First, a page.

I’ve been doing some SEO marketing work for a freelancing blog lately, and one of the final nudges I received was from this blog post. It talks about how many of the most successful people in business today never finished college, have never really followed all the rules, and that they know when to let go and move on.

It made me realize that not only was it ok to let go, but it was actually the BEST THING I could do: put down what wasn’t working to make room for something new, something that DOES make my heart sing, doesn’t feel like a drag and will make me money. Not only that, but I realized that with every other big life-changing decision I've made, I have had to leap first, and THEN the net appeared: with my cookbooks I had been waiting to pay off my debt before letting them go, instead of trusting my intuition and past experiences that told me that it was ok to let go first and find another income source to pay off the debt in the new space I'm creating.

It also made me realize that, as much as it appears I don’t follow a lot of the rules, I can actually disregard the rules entirely. I see a counselor here, and many of the conversations we have are comprised of me telling her something that I think is true and her asking gently, “Whose voice is that?”

The number and depth of these “rules” that I have internalized is staggering. I am selfish for moving far away from my family. I am selfish for wanting to take the time to figure out my own emotional issues and try to heal them when I should be focused on a career or starting a family. I am worthless because I’m not making more money. I am unsuccessful because I don’t have more to my name. That if I possess a skill, I am required to use it; if there’s a niche I can fill, then by God, it is my moral obligation to fill it. That there is something wrong with me because I write a blog like this one, where I share the parts of myself that should be kept quiet. There is something wrong with me because I need a lot of alone time; that the thought of the white picket fence “American dream” existence literally makes me want to run; that I will be burned at the stake for admitting that I am not Christian or atheist, but pagan. That no one will love me if I finally let go and admit that there is a growing part of myself that I have kept hidden for too long that is fascinated by a divine feminine power, astrology, the phases of the moon, tarot, energetic healing, and herbal remedies.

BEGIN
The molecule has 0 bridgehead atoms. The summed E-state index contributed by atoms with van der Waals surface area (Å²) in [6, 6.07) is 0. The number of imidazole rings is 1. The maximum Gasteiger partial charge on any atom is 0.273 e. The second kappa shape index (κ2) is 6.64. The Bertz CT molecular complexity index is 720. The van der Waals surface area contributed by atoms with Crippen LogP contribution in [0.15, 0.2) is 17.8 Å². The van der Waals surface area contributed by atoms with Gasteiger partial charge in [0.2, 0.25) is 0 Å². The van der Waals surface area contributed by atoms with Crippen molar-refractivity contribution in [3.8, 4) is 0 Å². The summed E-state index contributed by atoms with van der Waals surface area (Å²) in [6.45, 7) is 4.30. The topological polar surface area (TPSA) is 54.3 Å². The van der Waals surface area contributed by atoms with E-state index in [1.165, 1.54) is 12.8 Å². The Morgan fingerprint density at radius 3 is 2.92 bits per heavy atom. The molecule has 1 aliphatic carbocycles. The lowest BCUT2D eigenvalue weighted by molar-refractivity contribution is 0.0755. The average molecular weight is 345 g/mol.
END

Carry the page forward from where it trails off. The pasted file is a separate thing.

There. I said it. All of it. And you know what? This is not new information. It is simply information that is no longer important to keep to myself. I have finally let go of the idea that I can control anything that anyone thinks about me by hiding the parts of myself that are most sacred for fear they will be trampled on. If you’re going to think I’m a failure because I gave up on my cookbooks, there’s nothing I can do to change that. If you’re going to think I’m loony because I would rather celebrate the solstice than Christmas and because I feel more connected to God, the Goddess or the Universe on a hiking trail or with my feet in a river, then you’re in the wrong place, invisible audience member. I have already let go of you, and you are welcome to let go of me.

I am letting go, and in that process I am making room for better things to come along: opportunities, people and situations that make my heart sing instead of making me want to hide my head in the sand; adventures that energize me instead of those that suck the life out of me and make me feel like I have to hide who I really am if I want to be loved.

So here’s to letting go, and the lightness of my new existence outside the rules.

Love and light kisses,
Morgan